Lucky then pondered how far the business and wealth of this world would go towards making men happy. He said he spent his life gaining “stuff” only to leave it to “the man who will come after me.” He did not know whether that man would be wise or a fool and yet he would be master of all that Lucky had toiled for. His conclusion was “this also is vanity.” “What has a man from all the toil and striving of heart with which he toils beneath the sun? For all his days are full of sorrow and his work is a vexation. Even in the night his heart does not rest. This also is vanity.” He said that the best a man can do is eat, drink and enjoy the fruit of his toil because he will leave it all and it will be given to the man of God’s choice.
The Vanity of Self-Indulgence — Ecclesiastes 2:1-11: All through the book of Ecclesiastes we observe Lucky as he thought and reasoned within himself. He had looked upon and tried all the good, pleasant, and delightful things of life. He had hoped that these things would make him happy. But all that he found was that happiness is not attained in these things. “Behold, this also is vanity.” No eternal good arises from sinful mirth, either to the body or mind. And to laugh at everything profits nothing.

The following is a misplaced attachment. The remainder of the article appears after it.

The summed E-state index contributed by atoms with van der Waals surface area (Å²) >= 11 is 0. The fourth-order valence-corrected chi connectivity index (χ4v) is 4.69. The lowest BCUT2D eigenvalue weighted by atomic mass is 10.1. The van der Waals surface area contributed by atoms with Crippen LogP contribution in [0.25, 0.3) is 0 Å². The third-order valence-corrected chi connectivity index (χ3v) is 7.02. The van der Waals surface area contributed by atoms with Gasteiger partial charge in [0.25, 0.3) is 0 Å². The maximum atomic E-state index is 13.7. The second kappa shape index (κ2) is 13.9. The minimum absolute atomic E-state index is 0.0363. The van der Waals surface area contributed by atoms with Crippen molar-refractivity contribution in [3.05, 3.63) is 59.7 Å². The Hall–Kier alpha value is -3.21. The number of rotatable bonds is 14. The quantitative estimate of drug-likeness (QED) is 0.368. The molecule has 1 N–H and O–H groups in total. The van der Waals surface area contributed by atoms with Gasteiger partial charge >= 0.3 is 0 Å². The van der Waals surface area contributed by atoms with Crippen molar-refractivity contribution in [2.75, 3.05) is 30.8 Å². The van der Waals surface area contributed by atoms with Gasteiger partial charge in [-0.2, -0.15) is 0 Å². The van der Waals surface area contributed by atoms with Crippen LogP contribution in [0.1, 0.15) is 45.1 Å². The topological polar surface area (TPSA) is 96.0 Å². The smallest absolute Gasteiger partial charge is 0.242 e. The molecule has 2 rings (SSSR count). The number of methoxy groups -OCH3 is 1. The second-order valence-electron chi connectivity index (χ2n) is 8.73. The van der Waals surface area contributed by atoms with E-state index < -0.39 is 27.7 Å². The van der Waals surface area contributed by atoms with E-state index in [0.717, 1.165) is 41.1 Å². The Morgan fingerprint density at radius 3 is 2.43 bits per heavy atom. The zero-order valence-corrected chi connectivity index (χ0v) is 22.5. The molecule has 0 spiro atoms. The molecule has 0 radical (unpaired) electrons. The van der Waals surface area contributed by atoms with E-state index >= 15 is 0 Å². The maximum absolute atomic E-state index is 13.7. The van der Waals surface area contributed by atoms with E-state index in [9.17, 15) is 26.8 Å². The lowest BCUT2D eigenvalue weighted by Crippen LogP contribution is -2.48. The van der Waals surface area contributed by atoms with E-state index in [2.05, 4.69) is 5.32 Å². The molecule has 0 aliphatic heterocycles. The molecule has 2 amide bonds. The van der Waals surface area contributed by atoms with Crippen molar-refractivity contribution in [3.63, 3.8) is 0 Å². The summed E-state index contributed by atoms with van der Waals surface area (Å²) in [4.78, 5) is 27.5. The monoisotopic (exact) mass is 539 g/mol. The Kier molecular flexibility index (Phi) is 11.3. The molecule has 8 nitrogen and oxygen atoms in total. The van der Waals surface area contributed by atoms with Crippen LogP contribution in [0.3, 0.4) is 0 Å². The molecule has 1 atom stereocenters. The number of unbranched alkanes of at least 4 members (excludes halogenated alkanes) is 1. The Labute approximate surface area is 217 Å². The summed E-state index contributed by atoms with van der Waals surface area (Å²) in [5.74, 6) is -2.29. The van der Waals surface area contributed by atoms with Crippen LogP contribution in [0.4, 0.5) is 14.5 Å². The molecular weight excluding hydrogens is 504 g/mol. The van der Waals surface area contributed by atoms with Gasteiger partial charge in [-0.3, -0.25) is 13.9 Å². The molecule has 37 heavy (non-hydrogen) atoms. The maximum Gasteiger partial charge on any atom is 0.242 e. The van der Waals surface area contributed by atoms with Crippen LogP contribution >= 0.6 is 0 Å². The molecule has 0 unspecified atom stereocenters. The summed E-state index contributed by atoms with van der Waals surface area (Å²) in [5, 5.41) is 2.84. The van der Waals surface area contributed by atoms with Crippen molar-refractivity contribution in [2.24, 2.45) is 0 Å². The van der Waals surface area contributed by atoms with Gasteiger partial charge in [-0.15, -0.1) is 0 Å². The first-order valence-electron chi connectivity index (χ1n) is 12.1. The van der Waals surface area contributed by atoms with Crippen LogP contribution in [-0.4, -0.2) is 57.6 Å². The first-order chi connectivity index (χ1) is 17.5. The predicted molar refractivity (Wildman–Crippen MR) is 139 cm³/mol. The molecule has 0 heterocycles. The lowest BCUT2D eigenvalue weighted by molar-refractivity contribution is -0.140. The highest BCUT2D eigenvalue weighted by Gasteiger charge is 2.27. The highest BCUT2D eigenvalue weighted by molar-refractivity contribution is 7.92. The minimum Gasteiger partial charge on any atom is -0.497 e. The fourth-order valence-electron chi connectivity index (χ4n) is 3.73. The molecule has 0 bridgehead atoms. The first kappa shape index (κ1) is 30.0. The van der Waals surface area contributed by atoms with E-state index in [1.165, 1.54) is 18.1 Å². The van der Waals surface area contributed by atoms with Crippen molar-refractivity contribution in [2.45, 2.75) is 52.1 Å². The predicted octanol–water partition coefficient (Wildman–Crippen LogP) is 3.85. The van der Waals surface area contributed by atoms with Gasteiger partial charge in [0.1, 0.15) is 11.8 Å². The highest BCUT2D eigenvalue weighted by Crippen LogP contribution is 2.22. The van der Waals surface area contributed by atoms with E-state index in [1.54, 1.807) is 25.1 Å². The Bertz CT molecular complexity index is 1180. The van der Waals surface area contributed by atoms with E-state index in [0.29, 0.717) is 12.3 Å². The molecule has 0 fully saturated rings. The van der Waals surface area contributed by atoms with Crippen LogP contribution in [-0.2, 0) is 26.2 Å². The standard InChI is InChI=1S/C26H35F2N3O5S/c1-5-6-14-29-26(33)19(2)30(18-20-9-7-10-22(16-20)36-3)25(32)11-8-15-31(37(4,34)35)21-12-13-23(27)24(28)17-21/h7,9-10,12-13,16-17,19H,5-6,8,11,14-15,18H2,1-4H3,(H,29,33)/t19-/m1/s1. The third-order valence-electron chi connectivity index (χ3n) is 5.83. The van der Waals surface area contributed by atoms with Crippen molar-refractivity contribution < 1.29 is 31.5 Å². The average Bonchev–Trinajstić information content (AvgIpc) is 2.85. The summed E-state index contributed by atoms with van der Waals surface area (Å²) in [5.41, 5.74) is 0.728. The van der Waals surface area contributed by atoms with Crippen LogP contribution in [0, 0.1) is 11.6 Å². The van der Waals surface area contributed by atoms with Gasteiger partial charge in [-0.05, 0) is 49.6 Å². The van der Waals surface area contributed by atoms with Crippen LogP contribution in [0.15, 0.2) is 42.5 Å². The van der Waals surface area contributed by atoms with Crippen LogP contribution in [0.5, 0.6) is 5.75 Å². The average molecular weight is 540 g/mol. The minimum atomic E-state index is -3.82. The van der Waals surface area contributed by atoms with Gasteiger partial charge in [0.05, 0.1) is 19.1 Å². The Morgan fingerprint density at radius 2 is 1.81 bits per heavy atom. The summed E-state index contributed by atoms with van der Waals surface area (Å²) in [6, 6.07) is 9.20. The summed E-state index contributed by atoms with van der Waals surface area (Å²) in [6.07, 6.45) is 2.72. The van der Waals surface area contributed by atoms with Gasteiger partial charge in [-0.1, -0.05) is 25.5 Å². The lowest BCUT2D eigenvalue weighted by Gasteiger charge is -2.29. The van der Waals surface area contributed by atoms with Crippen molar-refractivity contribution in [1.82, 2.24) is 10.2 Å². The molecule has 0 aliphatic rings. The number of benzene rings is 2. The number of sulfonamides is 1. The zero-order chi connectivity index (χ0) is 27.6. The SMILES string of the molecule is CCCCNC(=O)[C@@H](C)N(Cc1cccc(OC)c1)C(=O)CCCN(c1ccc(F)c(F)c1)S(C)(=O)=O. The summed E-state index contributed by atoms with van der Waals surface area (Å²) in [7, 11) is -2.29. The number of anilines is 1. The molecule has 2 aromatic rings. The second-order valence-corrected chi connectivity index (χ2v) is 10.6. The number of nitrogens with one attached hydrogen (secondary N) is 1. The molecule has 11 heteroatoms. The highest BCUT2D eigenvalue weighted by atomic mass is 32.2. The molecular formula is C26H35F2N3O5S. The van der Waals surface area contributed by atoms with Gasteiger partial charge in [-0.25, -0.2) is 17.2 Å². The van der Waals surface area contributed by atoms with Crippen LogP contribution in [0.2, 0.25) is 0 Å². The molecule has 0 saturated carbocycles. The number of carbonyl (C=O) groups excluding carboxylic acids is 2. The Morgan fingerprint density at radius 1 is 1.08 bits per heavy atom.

Lucky said he sought true happiness in wine. But, he did not find it there. He was very careful in this matter as he said, “Yet acquainting mine heart with wisdom.” He wanted his mind alert enough to see what was good for man “under the sun.” He made great works, built houses and planted vineyards yet did not find true happiness. The orchards and trees did not satisfy his soul. He made pools of water for beauty, for fish and for irrigation. Yet, his soul was still dry and parched. All of his servants and cattle could not satisfy that longing within. Silver and gold still left him poor and bankrupt in soul. Joyful singing did not even produce peace within. Even Lucky’s greatness and wisdom did not satisfy his soul. He saw whatever he wanted to see and did whatever he wanted to do. Yet he said, “Then I looked on all the works that my hands had wrought, and on the labour that I had laboured to do: and, behold, all was vanity and vexation of spirit, and there was no profit under the sun.”